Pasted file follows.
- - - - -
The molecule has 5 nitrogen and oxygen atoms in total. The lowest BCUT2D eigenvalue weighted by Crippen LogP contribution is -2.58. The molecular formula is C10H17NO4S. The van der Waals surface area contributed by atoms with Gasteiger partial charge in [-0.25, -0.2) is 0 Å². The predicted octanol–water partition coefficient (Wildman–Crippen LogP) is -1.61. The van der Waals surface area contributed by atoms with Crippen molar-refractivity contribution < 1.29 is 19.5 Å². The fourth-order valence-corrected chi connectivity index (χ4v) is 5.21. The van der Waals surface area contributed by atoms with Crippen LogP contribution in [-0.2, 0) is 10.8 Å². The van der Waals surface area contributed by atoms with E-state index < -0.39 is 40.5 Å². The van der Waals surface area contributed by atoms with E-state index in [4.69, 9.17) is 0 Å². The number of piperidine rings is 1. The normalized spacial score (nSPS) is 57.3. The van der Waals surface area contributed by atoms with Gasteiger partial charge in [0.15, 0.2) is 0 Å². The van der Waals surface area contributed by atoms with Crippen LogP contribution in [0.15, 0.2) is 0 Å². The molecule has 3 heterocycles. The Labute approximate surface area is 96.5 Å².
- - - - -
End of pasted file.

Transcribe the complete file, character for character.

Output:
The molecule has 5 nitrogen and oxygen atoms in total. The lowest BCUT2D eigenvalue weighted by Crippen LogP contribution is -2.58. The molecular formula is C10H17NO4S. The van der Waals surface area contributed by atoms with Gasteiger partial charge in [-0.25, -0.2) is 0 Å². The predicted octanol–water partition coefficient (Wildman–Crippen LogP) is -1.61. The van der Waals surface area contributed by atoms with Crippen molar-refractivity contribution < 1.29 is 19.5 Å². The fourth-order valence-corrected chi connectivity index (χ4v) is 5.21. The van der Waals surface area contributed by atoms with Crippen LogP contribution in [-0.2, 0) is 10.8 Å². The van der Waals surface area contributed by atoms with E-state index < -0.39 is 40.5 Å². The van der Waals surface area contributed by atoms with E-state index in [4.69, 9.17) is 0 Å². The number of piperidine rings is 1. The normalized spacial score (nSPS) is 57.3. The van der Waals surface area contributed by atoms with Gasteiger partial charge in [0.15, 0.2) is 0 Å². The van der Waals surface area contributed by atoms with Crippen LogP contribution in [0.15, 0.2) is 0 Å². The molecule has 3 heterocycles. The Labute approximate surface area is 96.5 Å².